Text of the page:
As children move through primary school they’ll be taught to use directional language. This starts with children making and talking about 'turns,' which then forms the basis for learning about angles later on. Other 'position and direction' concepts that are learnt include co-ordinates and translating and reflecting shapes.

  • In Reception, children use everyday words to describe position, such as: above, next to, under, inside. To help them practise, play a version of hide and seek where they tell you where to hide (under a chair, behind a desk, between two chairs) while someone else does the seeking.
  • In Year 1 they need to recognise whole, half, quarter and three-quarter turns and continue to use words to describe position.
  • In Year 2, they need to give instructions involving position, direction and movement. They also need to use the words anti-clockwise and clockwise when discussing whole, half and quarter turns and know that a right angle is a quarter turn. Try a modified Simon Says game to put these concepts into action, asking them to make a quarter turn clockwise, then make a half turn anti-clockwise, and so on.
  • In Year 3, children need to know that one right angle is a quarter turn, two are a half turn, three a three-quarter turn and four a full turn.
  • In Year 4, they need to identify acute and obtuse angles, and compare and order angles. They need to describe positions on a 2D grid as co-ordinates in the first quadrant. They need to translate objects left to right and up to down.
  • In Year 5, children need to draw and measure angles using a protractor and calculate angles on a straight line, at a point and within a right angle. They need to reflect and translate shapes on a grid.
  • In Year 6, children need to work out where a shape will be after rotation through 90˚ or 180˚. They continue to measure and draw angles using a protractor and calculate angles in a triangle or around a point. Again, ask them to turn themselves to understand how shapes turn: get them to stand in the middle of a room and turn 90˚ clockwise. Can they then turn 180˚ anti-clockwise? Ask them what they will be facing if they turn 360˚ clockwise. They will also be asked to find unknown angles in triangles, quadrilaterals and regular polygons. They need to describe positions on the full co-ordinate grid (all four quadrants). They need to draw shapes on the co-ordinate plane and then reflect and translate them.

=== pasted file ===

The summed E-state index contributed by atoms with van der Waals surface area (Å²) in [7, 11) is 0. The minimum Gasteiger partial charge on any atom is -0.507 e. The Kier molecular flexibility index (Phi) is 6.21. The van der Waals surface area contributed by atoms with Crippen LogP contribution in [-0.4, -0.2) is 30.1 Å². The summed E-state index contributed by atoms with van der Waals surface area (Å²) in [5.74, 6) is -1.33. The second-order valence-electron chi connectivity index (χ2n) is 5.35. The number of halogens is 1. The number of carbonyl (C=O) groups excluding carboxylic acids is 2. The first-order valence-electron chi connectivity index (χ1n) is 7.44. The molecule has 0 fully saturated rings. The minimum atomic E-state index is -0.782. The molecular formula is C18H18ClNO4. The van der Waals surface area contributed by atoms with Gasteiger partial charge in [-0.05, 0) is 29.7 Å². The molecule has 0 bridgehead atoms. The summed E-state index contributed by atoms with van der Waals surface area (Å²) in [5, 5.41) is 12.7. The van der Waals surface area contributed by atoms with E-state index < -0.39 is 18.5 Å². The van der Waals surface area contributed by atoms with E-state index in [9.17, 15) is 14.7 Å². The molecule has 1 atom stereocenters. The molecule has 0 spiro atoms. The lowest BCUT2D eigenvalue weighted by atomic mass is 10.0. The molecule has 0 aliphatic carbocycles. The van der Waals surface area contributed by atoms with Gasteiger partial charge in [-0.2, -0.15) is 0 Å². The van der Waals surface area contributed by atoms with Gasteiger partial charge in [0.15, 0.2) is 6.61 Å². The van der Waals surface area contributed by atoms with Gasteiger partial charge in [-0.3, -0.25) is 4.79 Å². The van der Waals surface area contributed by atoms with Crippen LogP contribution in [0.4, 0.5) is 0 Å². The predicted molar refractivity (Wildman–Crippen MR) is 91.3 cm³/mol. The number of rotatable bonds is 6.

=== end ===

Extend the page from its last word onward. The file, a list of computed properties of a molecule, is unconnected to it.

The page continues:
Make some prisms

Building prisms in card or paper is a fantastic way for children to see how 3D shapes are made up. Use pre-prepared nets (opened-up shapes) to get started; you can download the nets of a cube, cuboid, cylinder and prism from TheSchoolRun.

As children get older encourage them to work out and design their own nets to put together into 3D shapes. This way they’re really having to think about the different faces, angles and symmetry of shapes.

To give this activity more meaning, they can decorate the boxes as flat nets and add a personal (and educational) touch to gift boxes or other craft activities.